The two first met in the 1970s, when Singer was a consultant to the WJC and Bronfman had just inherited his father’s seat as chairman of the WJC American section. The story has it that Singer became Bronfman’s religious tutor during a journey on the beverage magnate’s private jet.

In 1981 Bronfman was elected WJC president and over the next decade he worked with Singer to turn the organization into a dominant political force, taking on the Nazi past of Austrian President Kurt Waldheim and then a Catholic order that wanted to build a convent at Auschwitz. Their defining work together came in 1990s when they launched a fight on behalf of Holocaust survivors that ended with the Swiss banks agreeing to a $1.2 billion settlement.

Stuart Eizenstat, President Clinton’s deputy for Holocaust restitution, first saw the dynamic between the two men in a dinner at America’s embassy in Brussels. Eizenstat said that where Singer had ideas, Bronfman had clout, and it was a perfect complement.

“At that dinner and so many times thereafter, it was Israel completing the sentence of Edgar and vice versa,” Eizenstat told the Forward. “They were that close.”

The relationship was first tested in 2004, when they both came under fire from another WJC leader, who accused them of running the organization with little oversight and little input from the member communities in other countries. As the office of then-New York Attorney General Eliot Spitzer began a probe, Bronfman left no doubt that he and the organizations were standing by Singer.

Herbits, the business lieutenant that Bronfman brought in to handle negotiations with Spitzer’s office, became a vocal and forceful defender of Singer. In an interview with New York magazine, Herbits, now the WJC’s secretary general, said, “If an investigation of Jewish organizational life takes place, I promise you that the last person standing will be Israel Singer.”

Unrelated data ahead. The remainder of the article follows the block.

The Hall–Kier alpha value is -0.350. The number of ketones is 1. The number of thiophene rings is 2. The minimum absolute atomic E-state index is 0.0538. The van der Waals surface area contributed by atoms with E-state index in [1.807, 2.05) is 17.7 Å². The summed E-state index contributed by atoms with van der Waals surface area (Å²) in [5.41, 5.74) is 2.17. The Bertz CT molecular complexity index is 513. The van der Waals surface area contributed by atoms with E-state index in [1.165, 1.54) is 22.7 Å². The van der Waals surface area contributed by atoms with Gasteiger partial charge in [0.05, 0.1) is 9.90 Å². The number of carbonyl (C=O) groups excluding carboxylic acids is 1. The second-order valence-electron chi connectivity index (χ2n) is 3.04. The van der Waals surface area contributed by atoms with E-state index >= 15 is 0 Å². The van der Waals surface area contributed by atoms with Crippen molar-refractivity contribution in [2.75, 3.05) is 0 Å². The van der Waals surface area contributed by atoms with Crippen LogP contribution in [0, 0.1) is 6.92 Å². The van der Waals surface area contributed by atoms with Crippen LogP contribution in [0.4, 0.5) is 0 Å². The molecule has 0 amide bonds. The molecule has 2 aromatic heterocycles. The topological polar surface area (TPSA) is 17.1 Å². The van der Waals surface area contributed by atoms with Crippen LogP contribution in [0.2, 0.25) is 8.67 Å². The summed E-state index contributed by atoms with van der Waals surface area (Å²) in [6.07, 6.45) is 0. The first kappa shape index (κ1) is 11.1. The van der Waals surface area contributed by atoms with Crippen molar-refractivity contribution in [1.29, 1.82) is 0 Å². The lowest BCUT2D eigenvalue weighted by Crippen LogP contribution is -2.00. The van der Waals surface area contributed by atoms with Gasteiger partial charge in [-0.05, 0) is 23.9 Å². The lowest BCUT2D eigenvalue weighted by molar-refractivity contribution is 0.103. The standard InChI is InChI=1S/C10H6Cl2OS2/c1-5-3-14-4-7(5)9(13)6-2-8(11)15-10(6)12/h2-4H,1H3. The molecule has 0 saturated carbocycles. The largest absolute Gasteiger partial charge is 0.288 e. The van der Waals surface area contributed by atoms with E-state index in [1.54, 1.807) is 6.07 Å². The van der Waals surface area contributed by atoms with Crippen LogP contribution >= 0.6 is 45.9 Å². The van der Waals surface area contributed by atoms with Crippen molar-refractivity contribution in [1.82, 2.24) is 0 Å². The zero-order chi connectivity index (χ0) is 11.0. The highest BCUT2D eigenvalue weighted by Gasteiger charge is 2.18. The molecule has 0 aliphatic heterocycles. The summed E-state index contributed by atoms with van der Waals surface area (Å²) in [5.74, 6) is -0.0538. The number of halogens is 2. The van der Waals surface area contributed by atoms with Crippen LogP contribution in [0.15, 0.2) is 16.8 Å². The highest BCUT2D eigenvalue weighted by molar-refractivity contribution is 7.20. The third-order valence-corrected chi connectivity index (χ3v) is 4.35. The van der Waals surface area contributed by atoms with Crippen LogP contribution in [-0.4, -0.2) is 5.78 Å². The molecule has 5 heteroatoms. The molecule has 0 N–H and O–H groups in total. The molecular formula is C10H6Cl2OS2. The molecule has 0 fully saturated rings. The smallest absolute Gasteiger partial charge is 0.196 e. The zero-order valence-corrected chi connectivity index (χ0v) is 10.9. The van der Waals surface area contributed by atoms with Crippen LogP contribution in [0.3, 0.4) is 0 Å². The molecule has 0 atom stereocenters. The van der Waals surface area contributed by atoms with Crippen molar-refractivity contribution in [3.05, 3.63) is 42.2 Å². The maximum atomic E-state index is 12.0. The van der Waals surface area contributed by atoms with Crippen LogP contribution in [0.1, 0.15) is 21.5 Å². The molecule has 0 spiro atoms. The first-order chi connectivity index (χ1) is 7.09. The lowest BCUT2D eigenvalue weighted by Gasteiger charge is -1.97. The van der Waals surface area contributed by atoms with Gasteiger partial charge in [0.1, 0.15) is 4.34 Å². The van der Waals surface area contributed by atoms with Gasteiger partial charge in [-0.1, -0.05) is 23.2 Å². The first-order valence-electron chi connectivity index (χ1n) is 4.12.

A report from the attorney general did find numerous instances of mismanagement at the organization, along with improper loans and payments from Bronfman to Singer. Under an agreement reached in January 2006 between the WJC and the attorney general, Singer was barred from further positions of financial leadership within the organization. After the report, Bronfman stood by Singer and kept him on as chairman of the newly formed World Jewish Congress Policy Council.

All that ended last week. In the conference call, Bronfman pointed back to the attorney general’s investigation and said that he had provided Singer with $500,000 to help with Singer’s defense, according to a person who was on the call.

“And Singer to this day owes me half a million dollars,” Bronfman said in the call. “I’ve tried everything I can do to save him. Unfortunately he was not savable.”

The recent e-mails suggest that the Bronfman-Singer pairing is not the only casualty of the recent fights. The author of most of the e-mails, Shapiro, is a man in his 20s who was hired into the WJC by Singer and has often been described as Singer’s protégé and assistant. In their e-mail exchange, though, any good will appears to slip into the past tense.

“You might remember that before you and those around decided that I was your enemy, we worked pretty well together,” Shapiro wrote in one e-mail to Singer.

Singer wrote to Shapiro in desperation: “Why are you doing this to me too? Please, please tell me why?”